The music, the message, the email, everything was perfect.
“hey, Sure, why not? All the best,
Michelle Gurevich, known by her stage name Chinawoman, is a Canadian singer-songwriter. Her music is influenced by her Russian heritage, and has been described as slowcore rock and “lo-fi pop”. Maneuvering between grandiose retro motifs and a surprising sincerity, Chinawoman’s songs are tragicomic, melody-driven, sentimental and suspended in shadowy glamour. In her music lies a collective remembrance and a repurposing of influences, which in turn – expels only itself. Her story began when her bedroom-produced debut album Party Girl (2007), by some fateful unknown hand was delivered to the land of her forefathers, and soon made its way blaring from the yachts of Russian billionaires and as the ringtones of mothers all over the Ukraine. Her move from Toronto to Berlin marked a major turning point, most notably as a live act, from playing smaller shows in Toronto to regularly selling out concerts of 400-1000 guests in cities like Istanbul, Bucharest, Tbilisi, Belgrade, Athens, Vilnius and Moscow.
The daughter of a Kirov ballerina and an engineer from Leningrad, Chinawoman grew up listening to her parents’ collection of Soviet and 70’s European records. Her music has drawn comparisons to Nico and Leonard Cohen, Soviet era singing stars such as early Alla Pugacheva, with a voice akin to Tanita Tikaram. While her concerts include more live aspects and a line-up of musicians, she continues to record and release in the same bedroom manner as her first two albums – maintaining an intimacy and singleness of expression: from her bedroom to yours. A genre based partly on elements of melody and style, but moreso, a signature fatalist-celebratory approach to songwriting.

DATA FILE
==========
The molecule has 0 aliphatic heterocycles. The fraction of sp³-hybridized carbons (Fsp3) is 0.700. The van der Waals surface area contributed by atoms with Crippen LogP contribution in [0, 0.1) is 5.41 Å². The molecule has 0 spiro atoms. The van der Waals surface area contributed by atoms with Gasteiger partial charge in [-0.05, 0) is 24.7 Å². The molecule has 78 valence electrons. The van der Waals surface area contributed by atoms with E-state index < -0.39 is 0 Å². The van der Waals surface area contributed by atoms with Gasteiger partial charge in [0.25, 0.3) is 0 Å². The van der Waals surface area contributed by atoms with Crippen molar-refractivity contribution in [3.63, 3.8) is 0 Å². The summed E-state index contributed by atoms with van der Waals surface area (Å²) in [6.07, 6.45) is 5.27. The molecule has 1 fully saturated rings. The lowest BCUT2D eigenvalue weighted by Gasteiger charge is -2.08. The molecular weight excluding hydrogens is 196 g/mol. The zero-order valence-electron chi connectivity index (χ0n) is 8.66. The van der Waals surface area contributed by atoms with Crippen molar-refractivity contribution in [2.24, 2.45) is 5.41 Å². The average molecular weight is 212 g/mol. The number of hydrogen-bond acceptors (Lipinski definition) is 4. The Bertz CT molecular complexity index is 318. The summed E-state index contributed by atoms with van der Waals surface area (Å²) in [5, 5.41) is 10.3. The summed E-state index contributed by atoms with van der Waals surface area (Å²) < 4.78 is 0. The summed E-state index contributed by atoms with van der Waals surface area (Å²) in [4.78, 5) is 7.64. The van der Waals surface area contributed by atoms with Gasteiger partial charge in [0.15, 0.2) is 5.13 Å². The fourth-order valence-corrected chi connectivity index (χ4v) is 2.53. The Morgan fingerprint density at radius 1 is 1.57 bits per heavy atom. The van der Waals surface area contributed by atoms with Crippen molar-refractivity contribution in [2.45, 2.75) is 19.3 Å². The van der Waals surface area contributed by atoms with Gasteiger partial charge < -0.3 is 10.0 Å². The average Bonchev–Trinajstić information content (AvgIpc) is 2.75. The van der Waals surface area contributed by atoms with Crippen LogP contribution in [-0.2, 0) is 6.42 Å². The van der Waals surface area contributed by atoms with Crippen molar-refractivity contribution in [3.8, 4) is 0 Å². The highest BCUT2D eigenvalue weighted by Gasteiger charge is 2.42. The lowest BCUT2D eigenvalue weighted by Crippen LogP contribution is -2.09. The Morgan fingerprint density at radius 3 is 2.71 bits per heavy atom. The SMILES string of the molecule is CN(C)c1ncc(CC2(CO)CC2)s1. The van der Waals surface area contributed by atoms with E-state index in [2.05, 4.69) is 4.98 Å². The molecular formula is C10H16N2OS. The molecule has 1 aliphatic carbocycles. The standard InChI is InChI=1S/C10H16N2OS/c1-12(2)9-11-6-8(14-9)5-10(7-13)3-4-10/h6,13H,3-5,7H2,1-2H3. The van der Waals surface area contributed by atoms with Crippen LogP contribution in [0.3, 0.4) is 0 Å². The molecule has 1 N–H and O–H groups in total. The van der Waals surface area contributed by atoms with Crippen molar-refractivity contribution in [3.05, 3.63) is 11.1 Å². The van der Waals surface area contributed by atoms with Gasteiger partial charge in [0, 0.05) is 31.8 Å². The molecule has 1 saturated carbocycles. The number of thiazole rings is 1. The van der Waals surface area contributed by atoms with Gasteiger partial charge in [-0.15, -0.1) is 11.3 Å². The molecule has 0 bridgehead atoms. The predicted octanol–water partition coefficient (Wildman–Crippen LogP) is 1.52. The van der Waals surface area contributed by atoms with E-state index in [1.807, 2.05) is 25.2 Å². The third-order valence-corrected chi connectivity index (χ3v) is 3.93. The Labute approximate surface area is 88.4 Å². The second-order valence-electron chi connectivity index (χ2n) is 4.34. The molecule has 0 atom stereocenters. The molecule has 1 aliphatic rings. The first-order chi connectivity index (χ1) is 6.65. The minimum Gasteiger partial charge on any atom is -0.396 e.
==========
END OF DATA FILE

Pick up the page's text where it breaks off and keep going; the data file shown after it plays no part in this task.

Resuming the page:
Resistance to the charming magic of Chinawoman is in vain… she doesn’t resemble
anyone living and is so remote from the world that one desires to believe recklessly:
she exists. – Felix Sandalov, writer for Billboard Magazine
Her music evokes images of Soviet Ballrooms of the 80s and Douglas Sirk melodramas…
But for all the grandiosity, you wouldn’t expect that both her albums were produced
and recorded in her bedroom. – Stil in Berlin
Mysterious, twisted and lush.
– Kevin Hegge, Now Magazine
From the first note unceremoniously grabs the soul—that same melancholy that
always finds resonance in the Russian heart—and never lets go.
– Andrei Buharin (4 stars) Rolling Stone